Thirteen years ago I shared the following message at the church where I once pastored. Our palliative care doctor had just shared that she thought David had less than six months to live. Ten days later David passed away. It is hard to describe the loss and sadness that entered our lives that day. Every room echoed as if empty without his presence. I remember wandering from room to room in my own home as if lost. I had cried so much that I no longer had tears to shed.
Yet, despite the horrible loss and brokenness that invaded our lives, I remember vividly, almost physically, a sense of HOPE. His story wasn’t over. He had just changed his address from Frogs Whisker Lane to heaven. There was no doubt I would see him again. And so I shared the following thoughts with our friends at church, hoping to remind them that hope is possible even in the most difficult of situations. I hope it does the same for anyone reading today’s blog!
Nothing Will Rob Our Hope!
As most of you know we have been on a thirteen year journey with our son, David, as he has battled an intruder and foe by the name of Battens Disease. It started by robbing him of his vision when he was eight years old and has continued to rob him physically, cognitively, and emotionally. A week ago Friday Brenda and I sat in my home office with our doctor as she spoke the words, “David most likely has six months or less to live.” As you can imagine it felt as if the air had been sucked from the room.
Thankfully the hope Doug just talked about is real and has given us something to hold on to as our little world has come crashing down around us. I’m not going to lie and say it has been easy or that we haven’t been angry, or thought that God didn’t care or that he was out of control. We have struggled with all these things and still are to some degree, yet we hold on to the sure and certain hope that one day soon David is going to again see, walk, run, talk, think, and no longer be in physical or emotional pain. While we don’t want him to go, we also don’t want him to be locked here in his broken body in this broken world. We know because of our faith in Christ and his that we will be reunited. That is our hope and nothing, not even death, will take it away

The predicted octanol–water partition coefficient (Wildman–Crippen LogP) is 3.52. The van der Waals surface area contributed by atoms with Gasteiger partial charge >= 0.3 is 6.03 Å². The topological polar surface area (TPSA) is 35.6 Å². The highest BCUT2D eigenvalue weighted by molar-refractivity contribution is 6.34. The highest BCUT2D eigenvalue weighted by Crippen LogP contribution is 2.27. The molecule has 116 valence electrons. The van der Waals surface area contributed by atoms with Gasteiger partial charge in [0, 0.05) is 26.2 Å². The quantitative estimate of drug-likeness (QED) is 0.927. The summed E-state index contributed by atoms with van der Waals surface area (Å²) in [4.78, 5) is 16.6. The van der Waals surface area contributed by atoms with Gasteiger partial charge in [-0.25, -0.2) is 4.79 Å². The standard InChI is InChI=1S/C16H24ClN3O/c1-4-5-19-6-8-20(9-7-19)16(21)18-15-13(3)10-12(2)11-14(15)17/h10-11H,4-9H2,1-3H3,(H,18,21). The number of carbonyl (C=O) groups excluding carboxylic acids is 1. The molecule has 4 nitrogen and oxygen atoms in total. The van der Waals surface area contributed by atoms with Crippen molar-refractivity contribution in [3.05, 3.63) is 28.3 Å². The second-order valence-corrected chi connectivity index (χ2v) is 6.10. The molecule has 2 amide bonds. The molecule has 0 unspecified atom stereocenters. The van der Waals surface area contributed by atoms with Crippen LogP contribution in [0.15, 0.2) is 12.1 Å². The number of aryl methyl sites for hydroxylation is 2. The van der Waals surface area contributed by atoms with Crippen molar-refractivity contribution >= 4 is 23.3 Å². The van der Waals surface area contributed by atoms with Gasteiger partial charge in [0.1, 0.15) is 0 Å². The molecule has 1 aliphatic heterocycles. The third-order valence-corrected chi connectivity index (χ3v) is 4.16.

The last three weeks have been very difficult. David has cried and moaned and groaned incessantly. No matter what we tried we couldn’t get him to settle down. One day last week Brenda was beside herself in emotional pain as she listened to David groan for hours. She picked up her bible and she came to 2 Corinthians 4:16. Let me read to you a couple verses.
16 Therefore we do not lose heart. Though outwardly we are wasting away, yet inwardly we are being renewed day by day. 17 For our light and momentary troubles are achieving for us an eternal glory that far outweighs them all. 18 So we fix our eyes not on what is seen, but on what is unseen. For what is seen is temporary, but what is unseen is eternal.
Now we know that if the earthly tent we live in is destroyed, we have a building from God, an eternal house in heaven, not built by human hands. 2 Meanwhile we groan, longing to be clothed with our heavenly dwelling, 3 because when we are clothed, we will not be found naked. 4 For while we are in this tent, we groan and are burdened, because we do not wish to be unclothed but to be clothed with our heavenly dwelling, so that what is mortal may be swallowed up by life. 5 Now it is God who has made us for this very purpose and has given us the Spirit as a deposit, guaranteeing what is to come.
And what is that purpose? To be clothed with our heavenly dwelling. And so we have hope! That soon David will shed his earthly tent and be clothed with that which is eternal, perfect, and good. In fact, a couple of weeks ago David was in his bedroom crying out, “I want to go home, I want to go home.” We too want that for David as well.
One of the hardest things I have struggled with over the past several weeks is what I called the silence of God. It felt as if no matter how hard I prayed, and asked God to bring comfort, or bring peace to my family nothing happened. It was if God was simply standing by, listening, but choosing not to respond. It didn’t make sense. Yet the day the doctor said David was dying, I was ready to accept it. The silence and David’s suffering had prepared me to begin the process of letting go. While I wished God would have sent a simple email or written a message in the steam on my mirror, I am starting to see the wisdom of God in choosing to be silent.
We are scheduled to meet with Hospice on Tuesday and sign up for their services. We have no idea how long David will be with us. He has not been eating or drinking much at all so we are pretty sure it will not be long. If you want to follow our journey more closely you can go to a blog I started in August titled It is Well with My Soul. It is at www.davidpfohl.blogspot.com.
We appreciate your prayers and all the love you have showered on us. When David dies our goal is to celebrate David’s life and the hope we have that he is with Christ.